Dominate, Don’t Dabble
Have you ever heard a really great conference speaker? One who’s words echo in your head for weeks after the actual event?
I was at ICON14 — the annual Infusionsoft users conference — where Casey Graham was one of the featured speakers. Casey has grown his company, The Rocket Company, over 832% in the last 4 years. His message to owners of growing companies has been ringing in my head since I heard him speak.
Casey started out by describing a situation I see with many clients. A business owner going a thousand directions at once. She’s got social media going on 5 different platforms, her blog is (supposed to be) updated daily, she’s working in 7 different systems and tools to run her business and she’s got 4 different product or service offerings she’s managing. She’s got an idea for number five and it will be launched by the end of the month. No wonder she’s exhausted and nearing burnout.
Casey approached his business differently. He built one product. One. He used a single ad on one social network (Facebook). One ad, in one location. By focusing on just one ad, to sell one product, he had to get that ad right. He had to perfect his landing page, the language in his emails, his pricing, and the value people were getting from his service. He focused on solving one simple problem until it worked so well that he turns $400 in advertising into $3,500 in product sales week after week. He had the time to do that because he simplified the problem he was trying to solve.
Once his first product was working well and he felt that he had done all he could, he grew a second product, which he also sold with one ad, on one social network. Then another. Then another…
Sometimes we make our business more complicated than it needs to be. Instead of really doing our homework to find the most promising marketing vehicle for our business, we shotgun it and throw 10% of our budget at 10 different options. “I’ll add budget to the one that works,” you think. But in fact, none of them work that well. Why? When you spread your efforts over a huge area you aren’t able to learn the nuances, or iterate the tests, or learn enough about any one of them to make it successful.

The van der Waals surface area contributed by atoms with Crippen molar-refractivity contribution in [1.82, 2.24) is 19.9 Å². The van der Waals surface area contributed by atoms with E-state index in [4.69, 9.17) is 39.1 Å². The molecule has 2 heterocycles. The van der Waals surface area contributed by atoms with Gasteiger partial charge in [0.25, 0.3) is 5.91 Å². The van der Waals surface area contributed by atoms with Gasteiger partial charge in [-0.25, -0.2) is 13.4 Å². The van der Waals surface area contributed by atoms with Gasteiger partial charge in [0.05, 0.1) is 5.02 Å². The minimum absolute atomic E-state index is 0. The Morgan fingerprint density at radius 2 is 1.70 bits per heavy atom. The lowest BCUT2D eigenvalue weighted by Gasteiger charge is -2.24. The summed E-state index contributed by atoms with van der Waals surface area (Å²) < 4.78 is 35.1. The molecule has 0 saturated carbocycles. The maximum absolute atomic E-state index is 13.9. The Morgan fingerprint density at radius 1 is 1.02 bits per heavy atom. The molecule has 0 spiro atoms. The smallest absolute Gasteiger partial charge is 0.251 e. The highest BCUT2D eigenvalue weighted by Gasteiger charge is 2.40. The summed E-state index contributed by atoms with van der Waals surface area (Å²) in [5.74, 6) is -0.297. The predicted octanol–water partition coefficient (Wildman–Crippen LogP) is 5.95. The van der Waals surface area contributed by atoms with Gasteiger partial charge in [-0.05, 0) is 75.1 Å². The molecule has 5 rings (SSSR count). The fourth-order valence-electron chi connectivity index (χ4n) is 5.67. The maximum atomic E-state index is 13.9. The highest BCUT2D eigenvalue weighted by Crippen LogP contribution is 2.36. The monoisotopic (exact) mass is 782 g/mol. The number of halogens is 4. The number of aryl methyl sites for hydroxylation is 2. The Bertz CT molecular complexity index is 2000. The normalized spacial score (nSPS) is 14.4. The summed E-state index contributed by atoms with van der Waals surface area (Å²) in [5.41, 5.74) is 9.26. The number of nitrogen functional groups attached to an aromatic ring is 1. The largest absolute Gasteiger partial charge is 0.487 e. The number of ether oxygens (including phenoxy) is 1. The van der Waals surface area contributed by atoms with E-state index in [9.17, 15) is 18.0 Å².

Intel has a principle that they use when they build their manufacturing facilities called “Copy Exactly“. When they build a new fabrication facility they will make the new facility exactly like the old one. Every piece of equipment is the same model and the same brand and is in the exact same location. They fire up the fab and start running parts; if they can’t replicate the results (quality, throughput, cost, etc.) that they had in their earlier location, they go over everything to see what’s different. First they seek to replicate the results of the prior facility before they try to improve anything. It’s too costly to innovate until you have the process working.
Constant change means you never learn the recipe for success.
How can you simplify your business this week? What can you stop doing, even today, that will enable you to focus on the few things you need to get right to make your business a success? Can you delay innovation until you have something that works, and works well?
Dominate, don’t dabble.